(Last) Weekly Roundup: In Which The Author Attains Obsolescence Edition

I predicted this a year and a half ago, but I thought I’d have more time before it actually came to pass. This past weekend John and I went to Louisville for a BMX national race. The boy seemed tired both days and only made one of three possible main events, so on the way home Sunday I suggested we stop at Lebanon Bike Park, which is fast becoming one of his favorite places. I didn’t realize at the time that both of us were about to become no-kidding sick the following day and that John’s listlessness had been due to the fact that he was warming up to stay home for most of the school week.

My son enjoys competition and will create it anywhere he spots an opportunity. I wasn’t surprised when he started challenging the other children at the pump track to a few races, which he won. He then started working his way through the adults present, including two college-aged men on first-rate mountain bikes. Eventually I got tired of him dunking on civilians, so to speak, and I pulled him aside.

“Alright, enough messing around with people. I hope you don’t think you can beat me like that.”

“Then you hope wrong,” he responded. I frowned and put my helmet on.

It’s a foolish man who doesn’t understand his strengths as well as his weaknesses — and the bicycle pump track is one of my personal strengths. I wouldn’t finish within ten seconds of a modern pro rider around a 60-second BMX track, but around a 30-second pump track I might be within two seconds, or one. So I had no doubt that I would handily beat my excessively cocky kid in this situation. So I let him ride ahead of me by one bike length, expecting to buzz his back tire within the first hundred feet or so.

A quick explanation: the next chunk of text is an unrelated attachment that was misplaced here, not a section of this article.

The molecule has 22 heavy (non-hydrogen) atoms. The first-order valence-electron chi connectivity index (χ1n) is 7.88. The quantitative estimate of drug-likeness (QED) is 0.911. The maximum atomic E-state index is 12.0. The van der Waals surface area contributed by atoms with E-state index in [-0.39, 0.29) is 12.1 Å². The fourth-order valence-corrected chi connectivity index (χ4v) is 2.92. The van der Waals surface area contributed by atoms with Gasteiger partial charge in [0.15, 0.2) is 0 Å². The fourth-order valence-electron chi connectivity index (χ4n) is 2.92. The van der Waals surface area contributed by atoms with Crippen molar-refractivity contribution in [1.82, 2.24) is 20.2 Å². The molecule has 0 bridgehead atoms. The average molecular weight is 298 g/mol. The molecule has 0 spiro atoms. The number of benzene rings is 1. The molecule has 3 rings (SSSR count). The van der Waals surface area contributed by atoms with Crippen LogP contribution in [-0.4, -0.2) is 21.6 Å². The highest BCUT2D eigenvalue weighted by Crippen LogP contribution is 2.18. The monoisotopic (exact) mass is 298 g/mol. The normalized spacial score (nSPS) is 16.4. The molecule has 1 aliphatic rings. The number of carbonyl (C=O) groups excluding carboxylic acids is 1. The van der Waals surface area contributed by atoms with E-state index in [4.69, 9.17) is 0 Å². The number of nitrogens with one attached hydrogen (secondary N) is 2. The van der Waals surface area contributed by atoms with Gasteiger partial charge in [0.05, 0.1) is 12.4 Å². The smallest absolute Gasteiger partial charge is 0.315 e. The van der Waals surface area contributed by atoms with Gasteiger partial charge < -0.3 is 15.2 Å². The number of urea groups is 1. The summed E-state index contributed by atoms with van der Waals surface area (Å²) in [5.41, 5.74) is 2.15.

What actually happened was this: By the hundred-foot mark, he was three bikes ahead. John was simply faster than I was over everything. He is ten years and five months old, so this is utterly humiliating. With that said, I knew that the second half of the pump track had a particularly unpleasant double jump which requires a stout pull to clear. I hadn’t seen him clear it in any of the earlier races, so it seemed reasonable to assume I’d get some distance back. Naturally, he jumped it without a second thought — and just as naturally, I tapped the landing and lost momentum. We crossed with about twenty feet of gap between us.

John was not particularly gracious in victory, not when there were fellow children to impress, and I’ll admit that I got my mouth all the way open to say “Let’s go again” before some kind of vestigial sense of human and/or parental decency kicked it back shut. “Let’s go again,” of course, is the Great Santini’s response to having his son beat him in basketball. It’s the displaced father’s lament, the rage against the dying of the proverbial light.

Also, there was more than a good chance that my second loss would be even worse.

Remembering that Vet Pro Josh Smith had circled the pump in 18.69 seconds, I challenged John to run it against the clock. This would determine whether I’d lost a step or he’d gained one. He crossed the line in 20.05 seconds — so it’s the latter. I can feel good about that, at least. I didn’t get any worse. My son got better. Still. My father and I never had any kind of formal baton-passing between us. All of the things he could do better than me in my youth — basically any stick-and-ball sport plus the major track-and-field events, golf, and tennis — he can still do better. Anything I can do better than he can — ride a bike, write something, perform a bit of math, solve a technical problem — is a skill acquired so early I no longer remember not possessing it. So there was never a moment where I stood up and he stepped down.

I owe my son a Wendy’s Frosty as a result of losing that race. We didn’t have a chance to get it on the way home. I think I’ll make a big deal of taking him to get it. We will celebrate his achievement while at the same time reassuring him that the center still generally holds, that there are many areas from fiscal solvency to picking up heavy objects in which I expect to preserve my reliable superiority for a useful bit longer. It’s important, one suspects, that one’s father eventually prove beatable at anything and everything — but it’s even more important that the old man doesn’t make it too easy. Which might be why I recently found myself signing up for a couple of as-yet-unproven knee treatments. The first one featured a big needle right to the worn-down end of my femur. It’s going to be worth it. The next few Frostys* won’t be so easy to get. He will have to fight for each one after that. And I think we both understand that he will have to eat the last one by himself.